With elections not too far away now, and important issues and pledges being made thick and fast in a mad rush to persuade voters, it is little surprise to see an education pledge appearing from the Tories, who in many respects are looking to move beyond just talking about Europe and immigration.
Prime Minister David Cameron has pledged that he will create an elite squad of high quality teachers in what he calls a National Teaching Service to go into what are described as ‘failing schools’, of which there are estimated to be around 500. These people will also be given the power to remove the schools’ leadership if it is deemed necessary. In order to do this, Mr Cameron says that he will be consulting a team of of ‘experts’ to help develop such a package.
It is the first initiative Cameron has undertaken with the new education secretary, Nicky Morgan, drafted into the cabinet to replace the unpopular Michael Gove. Morgan said that it had become necessary to “go further” and target schools where she said “failure has become ingrained”. She added: “We will not tolerate failure, and where we find it we will use tried and trusted interventions to turn things around in the interests of young people everywhere.”
The regional commissioners were largely developed by Gove as he realised the rapid extension of city academies meant the department for education was directly responsible for the oversight of thousands of academy and free schools in what was rapidly becoming an act of unwieldy centralisation.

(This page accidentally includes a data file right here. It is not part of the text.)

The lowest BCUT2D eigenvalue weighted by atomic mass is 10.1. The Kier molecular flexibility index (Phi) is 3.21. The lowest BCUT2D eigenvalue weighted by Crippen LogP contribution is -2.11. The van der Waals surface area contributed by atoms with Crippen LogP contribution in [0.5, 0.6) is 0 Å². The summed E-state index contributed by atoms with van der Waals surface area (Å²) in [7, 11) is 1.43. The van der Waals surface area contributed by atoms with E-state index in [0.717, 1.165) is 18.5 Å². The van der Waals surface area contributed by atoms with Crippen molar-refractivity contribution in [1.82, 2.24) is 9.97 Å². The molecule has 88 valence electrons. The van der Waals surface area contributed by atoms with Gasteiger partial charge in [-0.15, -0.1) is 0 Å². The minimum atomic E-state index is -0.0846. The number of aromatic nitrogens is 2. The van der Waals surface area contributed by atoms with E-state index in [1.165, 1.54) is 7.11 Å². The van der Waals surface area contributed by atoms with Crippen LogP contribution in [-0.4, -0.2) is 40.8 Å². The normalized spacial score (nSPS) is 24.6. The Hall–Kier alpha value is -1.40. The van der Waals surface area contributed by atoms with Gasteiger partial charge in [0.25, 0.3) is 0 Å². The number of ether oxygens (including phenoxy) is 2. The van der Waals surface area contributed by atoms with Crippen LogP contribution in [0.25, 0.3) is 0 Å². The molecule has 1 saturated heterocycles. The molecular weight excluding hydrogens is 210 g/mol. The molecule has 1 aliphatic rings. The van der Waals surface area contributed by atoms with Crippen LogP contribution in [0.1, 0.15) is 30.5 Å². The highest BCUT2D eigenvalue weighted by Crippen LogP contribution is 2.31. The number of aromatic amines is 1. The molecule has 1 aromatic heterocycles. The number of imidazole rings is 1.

Under the new model, the commissioners will be able to order immediate personnel changes to governing bodies, introduce standard punishment tariffs for bad behaviour, and bring in behaviour experts to implement new policies on classroom discipline, school uniform standards and homework. They would also have powers to make “immediate personnel changes to the governing body to improve the calibre of leadership and ensure they have the skills they need to improve”. Ofsted has largely been left to rate schools, but there was no systematic means of improving schools’ performance. It is not yet clear how the new commissioners would work with the under-fire Ofsted under the Conservative plans.
Last week it emerged that Gove had discussed how to remove Sir Michael Wilshaw as chief inspector of schools, but he responded on Friday, vowing to carry on in his position and claiming that he was a victim of “smear campaigns”.
The former education secretary David Blunkett, in a report in May to the current shadow education secretary, Tristram Hunt, had proposed a new, more democratic, middle-tier body to oversee improvement of local schools led by a new local Directors of School Standards. The proposal was largely modelled on the successful London Challenge responsible for improving school standards in the capital. Hunt, just back from studying the widely praised Singapore education system, added:“Ministers are now trying to play catch-up but the public will see that it is this government’s damaging schools policy that has failed pupils.”
So basically, Cameron’s idea is a Salvation Army of Teaching. Who are these so-called high quality teachers and what makes them stand out? If our education system is supposed to be of high quality, shouldn’t all of our teachers be qualified to be in this particular group? How is it going to feel if you have been consistently praised as an outstanding teacher for years on end, only to not even be considered for such a position? Am I the only one who thinks this has the potential for damaging the already battered and bruised morale of most of the teaching profession? If that happens, then there will be more and more people trying to leave the profession instead of joining it. We have a shortage enough, why make the situation worse? Ofsted are already under fire, so do we really want another mini Ofsted as well? I remain to be convinced of 1) how this is going to work and 2) where it fits into an already awkward system.